CICLOPS: Cassini Imaging Central Laboratory for OPerationS
Rev242: Sep 6 - Sep 18 '16

Cassini continues its exploration of the Saturn system with the 12-day Rev 242, which begins on September 6 at its farthest distance from the planet. This is also called the orbit’s apoapse. At this point, Cassini is 1.50 million kilometers (0.93 million miles) from Saturn’s cloud tops. Rev 242 occurs during the second inclined phase of the Cassini Solstice Mission. Over the next several orbits, Cassini will use encounters with Titan to gradually increase the inclination of its orbit. Sixteen ISS observations are planned for Rev 242 with most focused on Saturn’s atmosphere.

For its first observation for Rev 242, on September 7, ISS, using its Narrow-Angle Camera (NAC), will ride along with the Visual and Infrared Mapping Spectrometer (VIMS) as it observes Saturn’s north polar aurorae. Afterwards, ISS, this time using its Wide-Angle Camera (WAC), will ride along with the Composite Infrared Spectrometer (CIRS) as it maps Saturn’s northern hemisphere with its mid-infrared sensor. ISS will monitor Saturn’s day-side clouds every two hours. ISS will perform similar WAC cloud monitoring during a VIMS north pole movie on September 9. On September 8, ISS will ride along with the Ultraviolet Imaging Spectrometer (UVIS) in order to perform WAC photometry of Saturn’s atmosphere. Photometry is the measurement of an object’s brightness with changing lighting conditions. Similar photometry will be acquired during a VIMS observation of Saturn’s northern hemisphere on September 10 and during a UVIS observation on September 11. On September 10, ISS will acquire an observation of Titan from a distance of 1.80 million kilometers (1.12 million miles). Images from this observation will be used to monitor clouds in Titan’s atmosphere across its northern, sub-Saturn hemisphere.

On September 12 at 11:49 UTC, Cassini will reach periapse for Rev 242 at an altitude of 400,420 kilometers (248,810 miles) above Saturn's cloud tops, between the orbits of Dione and Rhea. On September 11, ISS will acquire a 12-frame WAC mosaic across portions of Saturn’s northern hemisphere from a distance of 580,000 kilometers (360,000 miles). The mosaic will run from Saturn’s north pole to near its equator along its western limb. On September 12, ISS will ride along with UVIS as it observes Saturn’s south polar aurorae. On September 13, the camera system will again ride along with UVIS to observe a crescent Saturn. ISS will acquire a mosaic of parts of illuminated crescent of Saturn on September 14. Also on September 14, ISS will observe a crescent Titan from a distance of 1.51 million kilometers (0.94 million miles). Finally, ISS will acquire another Saturn south polar aurorae observation from a distance of 1.08 million kilometers (0.67 million miles).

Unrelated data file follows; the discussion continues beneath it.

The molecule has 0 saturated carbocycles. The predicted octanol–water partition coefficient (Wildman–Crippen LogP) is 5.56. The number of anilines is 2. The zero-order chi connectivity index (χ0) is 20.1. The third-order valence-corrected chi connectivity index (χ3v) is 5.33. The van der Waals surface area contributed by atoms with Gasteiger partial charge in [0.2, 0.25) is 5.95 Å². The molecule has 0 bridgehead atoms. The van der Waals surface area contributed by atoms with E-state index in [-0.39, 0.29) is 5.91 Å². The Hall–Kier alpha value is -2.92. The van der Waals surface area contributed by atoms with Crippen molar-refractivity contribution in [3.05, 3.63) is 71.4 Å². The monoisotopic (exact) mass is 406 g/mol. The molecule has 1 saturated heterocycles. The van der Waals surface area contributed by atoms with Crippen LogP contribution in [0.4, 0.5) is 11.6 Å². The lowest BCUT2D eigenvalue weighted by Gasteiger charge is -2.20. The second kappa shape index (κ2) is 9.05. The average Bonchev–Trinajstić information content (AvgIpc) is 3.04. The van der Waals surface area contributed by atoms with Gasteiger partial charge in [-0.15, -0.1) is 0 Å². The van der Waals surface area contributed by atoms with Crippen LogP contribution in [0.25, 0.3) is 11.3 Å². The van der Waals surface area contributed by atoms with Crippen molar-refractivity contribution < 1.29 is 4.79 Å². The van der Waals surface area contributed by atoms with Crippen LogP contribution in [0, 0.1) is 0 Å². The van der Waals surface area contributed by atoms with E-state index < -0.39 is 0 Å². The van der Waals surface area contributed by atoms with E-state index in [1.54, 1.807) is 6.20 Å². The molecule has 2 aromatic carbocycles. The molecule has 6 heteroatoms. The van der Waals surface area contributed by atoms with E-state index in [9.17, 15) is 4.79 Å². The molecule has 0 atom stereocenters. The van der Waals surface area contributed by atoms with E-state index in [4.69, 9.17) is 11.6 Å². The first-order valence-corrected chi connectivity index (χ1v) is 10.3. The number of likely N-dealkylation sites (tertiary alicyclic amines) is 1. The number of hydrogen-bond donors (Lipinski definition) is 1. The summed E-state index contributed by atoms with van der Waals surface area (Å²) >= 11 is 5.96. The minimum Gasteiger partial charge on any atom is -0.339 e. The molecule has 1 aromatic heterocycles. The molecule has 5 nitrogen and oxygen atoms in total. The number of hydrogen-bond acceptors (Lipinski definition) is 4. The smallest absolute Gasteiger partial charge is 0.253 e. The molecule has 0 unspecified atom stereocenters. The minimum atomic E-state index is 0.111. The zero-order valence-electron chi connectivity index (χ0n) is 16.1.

On September 17, ISS will acquire a 16-hour movie of the F ring, a narrow ring just outside the main ring system. The movie will be used to monitor the creation of clumps and channels, formed by the gravitational interaction between F ring material and nearby moons and moonlets. After the F ring movie, ISS will acquire a quick observation of Saturn using the Wide-Angle Camera (WAC). This observation is part of a series of “Storm Watch” sequences designed to take advantage of short, two-minute segments when the spacecraft turns to point the optical remote sensing (ORS) instruments back at Saturn, as a waypoint between observations. They include blue, clear, two methane band, and one full-frame, continuum band filter images. On September 18, ISS will acquire a distant observation of Jupiter from a distance of 1.49 billion kilometers (926 million miles). While this is too distant to show Jupiter in much detail, with the planet’s signature belts and zones just barely resolvable in NAC images at this distance, the moderate phase angle makes this astronomical observation unique compared to the views achieved from Earth. This 14 hour observation will be used for photometry and polarimetry of Jupiter’s atmosphere.

On September 18, Cassini will reach apoapse, bringing Rev 242 to a close and starting up the next orbit, Rev 243. This orbit will include a targeted encounter with Titan.

Image products created in Celestia. All dates in Coordinated Universal Time (UTC).